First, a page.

Do you know for certain what interest rate you are paying on your truck loan? Try pulling out your truck loan document to check. Can you find the interest rate percentage? Your truck is the greatest expense your business encounters, so all costs associated with acquiring that truck should be fully understood.
Since most owner-operators must finance their equipment, knowing the interest rate is paramount. Trucks are not cheap and the cost associated with financing your equipment has a huge impact on the bottom line. The interest rate is probably the most obvious thing that comes to mind when we think about the costs associated with financing. After all, the interest rate is the amount the borrower pays the lender for the use of the money.
It stands to reason then, that a lower rate equates to a lower payment, which ultimately translates to more profit for your business. Consider this, a $100,000 loan amount at 8.75 percent APR yields a monthly payment of $2,063.72 for 60 months. That same example at 10.75 percent APR yields a monthly payment of $2,161.80 for 60 months. That two-percent difference in the interest rate will cost you nearly $100 more per month, or almost $6,000 over the life of the loan.
As you can see from the above example, securing the best possible interest rate should be a priority. Unlike a lot of expenses owner-operators face, you normally have no control over your truck payment once you sign the loan documents. Expenses such as fuel, meals and insurance are not usually fixed, so you can make adjustments, which can improve your profitability. Truck payments on the other hand are normally fixed, so you'll live with the deal you make today.
Shopping for the best possible interest rate should always be a part of the buying process. Unfortunately this is not always easy. Most owner-operators do not have direct access to equipment financing. Most equipment financing is arranged by the selling dealer, which obviously limits your choices.
When shopping for a finance deal, compare rates. Sounds easy, right? Well it is, but you must be specific when requesting interest rate information. Be sure your lender or dealer quotes your rate as an annual percentage rate (APR). The APR is the cost of your credit expressed as a yearly rate and this will allow you a consistent means of comparing rates and programs.
Ever heard the saying "what's in a word?" Believe it or not, the word "rate" can mean different things to different people. When you receive a rate quote, be sure to ask if is expressed as an APR.
Some lenders and sellers actually quote add-on rates. Say what? A rate is a rate, right? Actually no, 9.00 percent APR and 9.00 percent add-on aren't even in the same neighborhood. A 9.00 percent rate sounds great, right? Well if it's 9.00 percent APR, I would agree, but it might be 9.00 percent add-on, which equates to nearly 16.00 percent APR on a 60 month loan. Be sure everyone is on the same page, you may be thinking APR, but the lender or seller may be thinking add-on rate.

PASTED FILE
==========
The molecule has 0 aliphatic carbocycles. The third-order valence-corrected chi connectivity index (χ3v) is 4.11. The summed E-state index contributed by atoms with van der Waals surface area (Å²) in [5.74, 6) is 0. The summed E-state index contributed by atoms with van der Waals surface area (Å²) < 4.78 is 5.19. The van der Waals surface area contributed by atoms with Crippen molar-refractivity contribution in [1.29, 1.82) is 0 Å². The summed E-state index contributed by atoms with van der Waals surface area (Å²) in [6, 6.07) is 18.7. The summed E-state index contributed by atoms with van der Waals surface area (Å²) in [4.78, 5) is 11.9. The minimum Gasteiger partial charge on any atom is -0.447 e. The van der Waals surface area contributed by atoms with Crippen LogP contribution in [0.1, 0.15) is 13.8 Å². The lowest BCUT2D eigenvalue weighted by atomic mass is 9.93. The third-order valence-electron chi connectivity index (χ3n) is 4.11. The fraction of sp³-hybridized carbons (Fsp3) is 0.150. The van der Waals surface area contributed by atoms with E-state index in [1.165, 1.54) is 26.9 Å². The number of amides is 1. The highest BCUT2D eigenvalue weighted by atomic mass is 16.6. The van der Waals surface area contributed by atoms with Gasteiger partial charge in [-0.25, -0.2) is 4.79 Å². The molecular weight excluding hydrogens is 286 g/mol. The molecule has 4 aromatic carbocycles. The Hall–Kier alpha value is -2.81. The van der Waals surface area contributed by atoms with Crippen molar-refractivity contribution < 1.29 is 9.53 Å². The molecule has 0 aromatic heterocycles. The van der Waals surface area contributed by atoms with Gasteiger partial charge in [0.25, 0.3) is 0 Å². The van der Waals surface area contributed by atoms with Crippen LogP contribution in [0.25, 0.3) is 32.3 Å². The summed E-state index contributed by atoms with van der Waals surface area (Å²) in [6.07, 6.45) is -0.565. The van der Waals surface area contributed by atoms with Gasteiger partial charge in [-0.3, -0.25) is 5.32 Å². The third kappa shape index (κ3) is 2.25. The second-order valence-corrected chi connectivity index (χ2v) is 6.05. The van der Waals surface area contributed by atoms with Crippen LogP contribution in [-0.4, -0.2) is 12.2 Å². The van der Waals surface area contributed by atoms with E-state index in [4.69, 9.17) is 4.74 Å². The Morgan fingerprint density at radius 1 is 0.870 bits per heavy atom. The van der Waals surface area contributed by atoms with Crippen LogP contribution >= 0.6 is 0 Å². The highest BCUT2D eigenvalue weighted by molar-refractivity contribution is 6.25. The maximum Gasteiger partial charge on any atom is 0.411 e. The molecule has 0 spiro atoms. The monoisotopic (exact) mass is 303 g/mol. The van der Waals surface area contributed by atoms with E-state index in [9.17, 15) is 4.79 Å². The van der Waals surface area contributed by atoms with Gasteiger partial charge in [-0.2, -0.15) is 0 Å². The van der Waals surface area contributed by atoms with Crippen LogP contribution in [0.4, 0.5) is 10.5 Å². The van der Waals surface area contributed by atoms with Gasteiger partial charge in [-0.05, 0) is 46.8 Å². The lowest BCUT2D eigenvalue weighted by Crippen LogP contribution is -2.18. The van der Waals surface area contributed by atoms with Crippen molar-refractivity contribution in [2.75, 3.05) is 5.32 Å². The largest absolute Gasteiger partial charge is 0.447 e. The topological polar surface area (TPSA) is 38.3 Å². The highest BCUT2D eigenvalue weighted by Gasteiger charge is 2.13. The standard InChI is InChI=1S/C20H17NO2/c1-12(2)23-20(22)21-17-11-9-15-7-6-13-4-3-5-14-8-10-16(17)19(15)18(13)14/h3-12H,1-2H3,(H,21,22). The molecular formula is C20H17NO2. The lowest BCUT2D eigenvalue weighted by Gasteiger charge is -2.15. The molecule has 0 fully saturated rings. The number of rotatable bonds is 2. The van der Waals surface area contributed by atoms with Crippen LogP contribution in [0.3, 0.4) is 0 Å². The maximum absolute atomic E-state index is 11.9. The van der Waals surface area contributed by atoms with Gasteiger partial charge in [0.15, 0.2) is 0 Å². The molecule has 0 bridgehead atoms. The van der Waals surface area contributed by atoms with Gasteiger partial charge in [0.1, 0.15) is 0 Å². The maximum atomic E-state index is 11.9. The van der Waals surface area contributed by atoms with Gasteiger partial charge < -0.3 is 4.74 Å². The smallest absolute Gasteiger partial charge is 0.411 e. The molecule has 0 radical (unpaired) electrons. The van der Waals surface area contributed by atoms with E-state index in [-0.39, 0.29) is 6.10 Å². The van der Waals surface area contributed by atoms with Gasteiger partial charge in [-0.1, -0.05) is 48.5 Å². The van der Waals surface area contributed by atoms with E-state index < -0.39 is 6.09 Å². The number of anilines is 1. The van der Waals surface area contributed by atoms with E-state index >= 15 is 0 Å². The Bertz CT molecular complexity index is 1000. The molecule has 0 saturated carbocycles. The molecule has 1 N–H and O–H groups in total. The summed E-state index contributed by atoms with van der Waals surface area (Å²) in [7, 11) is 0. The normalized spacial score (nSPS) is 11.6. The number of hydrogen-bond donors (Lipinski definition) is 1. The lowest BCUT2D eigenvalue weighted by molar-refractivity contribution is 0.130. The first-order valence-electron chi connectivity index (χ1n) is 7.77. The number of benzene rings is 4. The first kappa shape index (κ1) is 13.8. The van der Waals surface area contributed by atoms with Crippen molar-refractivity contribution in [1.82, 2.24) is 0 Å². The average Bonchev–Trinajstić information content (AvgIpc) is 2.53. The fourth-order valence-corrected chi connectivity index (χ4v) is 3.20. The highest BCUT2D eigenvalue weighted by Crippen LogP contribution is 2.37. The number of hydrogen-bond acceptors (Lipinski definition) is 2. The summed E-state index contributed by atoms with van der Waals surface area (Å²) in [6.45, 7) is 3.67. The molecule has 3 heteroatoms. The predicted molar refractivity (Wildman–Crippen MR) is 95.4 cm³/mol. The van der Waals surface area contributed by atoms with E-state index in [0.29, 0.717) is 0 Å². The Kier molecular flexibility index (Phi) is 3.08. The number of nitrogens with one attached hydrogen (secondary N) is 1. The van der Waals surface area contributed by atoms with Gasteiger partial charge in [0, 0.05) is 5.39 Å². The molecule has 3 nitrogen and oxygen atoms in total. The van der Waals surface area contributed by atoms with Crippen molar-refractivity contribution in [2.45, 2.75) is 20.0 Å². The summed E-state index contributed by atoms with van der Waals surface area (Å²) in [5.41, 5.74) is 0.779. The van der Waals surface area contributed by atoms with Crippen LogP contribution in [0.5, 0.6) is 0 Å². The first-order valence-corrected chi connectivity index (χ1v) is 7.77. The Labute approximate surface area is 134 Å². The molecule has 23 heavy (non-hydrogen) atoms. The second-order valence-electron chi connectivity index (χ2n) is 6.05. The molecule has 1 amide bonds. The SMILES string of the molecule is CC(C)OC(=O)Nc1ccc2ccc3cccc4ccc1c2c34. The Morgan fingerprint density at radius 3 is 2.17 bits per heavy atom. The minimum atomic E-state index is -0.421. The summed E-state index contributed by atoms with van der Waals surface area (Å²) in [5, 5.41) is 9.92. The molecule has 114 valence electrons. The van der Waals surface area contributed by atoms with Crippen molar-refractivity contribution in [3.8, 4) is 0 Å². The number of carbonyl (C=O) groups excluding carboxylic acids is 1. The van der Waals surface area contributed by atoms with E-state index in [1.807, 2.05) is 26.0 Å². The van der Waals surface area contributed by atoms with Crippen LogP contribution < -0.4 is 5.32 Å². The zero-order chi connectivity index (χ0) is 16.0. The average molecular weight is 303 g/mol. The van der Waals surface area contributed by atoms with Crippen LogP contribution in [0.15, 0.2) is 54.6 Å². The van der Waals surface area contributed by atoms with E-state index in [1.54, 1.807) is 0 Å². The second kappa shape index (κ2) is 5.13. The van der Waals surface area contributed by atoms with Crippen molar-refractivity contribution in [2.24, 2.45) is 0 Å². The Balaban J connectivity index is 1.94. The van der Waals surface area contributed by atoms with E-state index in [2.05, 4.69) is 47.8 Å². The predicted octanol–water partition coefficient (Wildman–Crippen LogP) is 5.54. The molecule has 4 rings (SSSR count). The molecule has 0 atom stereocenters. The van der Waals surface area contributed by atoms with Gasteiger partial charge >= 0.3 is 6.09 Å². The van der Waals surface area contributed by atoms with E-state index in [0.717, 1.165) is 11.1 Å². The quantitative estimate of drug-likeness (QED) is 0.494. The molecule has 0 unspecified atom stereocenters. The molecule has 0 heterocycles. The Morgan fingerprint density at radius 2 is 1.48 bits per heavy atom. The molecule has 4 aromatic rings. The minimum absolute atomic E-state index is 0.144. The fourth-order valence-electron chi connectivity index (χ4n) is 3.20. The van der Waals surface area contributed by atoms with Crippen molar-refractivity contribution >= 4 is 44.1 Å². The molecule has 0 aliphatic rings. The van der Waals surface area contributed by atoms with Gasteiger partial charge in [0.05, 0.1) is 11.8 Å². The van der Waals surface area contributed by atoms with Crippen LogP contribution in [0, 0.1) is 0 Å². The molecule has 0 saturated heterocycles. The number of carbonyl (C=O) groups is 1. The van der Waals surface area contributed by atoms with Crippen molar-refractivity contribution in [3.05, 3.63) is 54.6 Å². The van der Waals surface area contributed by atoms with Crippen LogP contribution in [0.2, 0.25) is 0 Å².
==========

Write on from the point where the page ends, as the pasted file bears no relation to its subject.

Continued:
The difference between 9.00 percent APR and 16.00 percent APR on a loan amount of $100,000 with a term of 60 months would cost you an extra $21,000 in interest charges. I believe most rates are expressed as an APR, but I have learned there is at least one lender quoting add-on and that's one too many. Let's hope this practice is isolated, but be prepared to address this issue if your rate sounds too good to be true.
Years ago add-on was the norm and Uncle Sam was so concerned about this that we now have federal laws in this country that require consumer lenders and sellers to disclose and quote rates as an APR. Unfortunately, these laws only govern consumer lending. I guess Uncle Sam didn't see the need to apply the same standard to commercial lending. Transportation equipment, such as over-the-road trucks and semi trailers are commercial vehicles and are not generally used for personal, family or household purposes, so they are not governed by consumer lending regulations.
This is particularly important, because if you allow the dealer to arrange your financing, the APR will most likely not be disclosed on the loan document. Most dealer arranged transactions will be documented on a "Conditional Sales Contract" and the cost of your financing will be disclosed as a whole dollar amount and labeled as the "Finance Charge." Stare at that contract as long as you like, but you won't find the APR. That's why it's imperative you know all the terms prior to signing the loan documents.
Your best defense against paying a higher rate is a good offense. Be proactive and demand that the lender or seller disclose all the loan details before the loan is documented. Once you have the APR, amount financed, monthly payment and the number of payments, do some investigating. If you don't have the ability to verify the lenders calculations, have a disinterested third party assist you. If all else fails, request an amortization schedule from the lender or dealer.
Better yet, avoid all this and call OOIDA and check out our trucker friendly finance program! We offer owner-operators the ability to secure competitive financing on their own. Not only do we quote APR, we also disclose it on our loan document. Before you commit to a finance package, get a quote from OOIDA. It won't cost you anything and it just might save you some of your hard-earned money. LL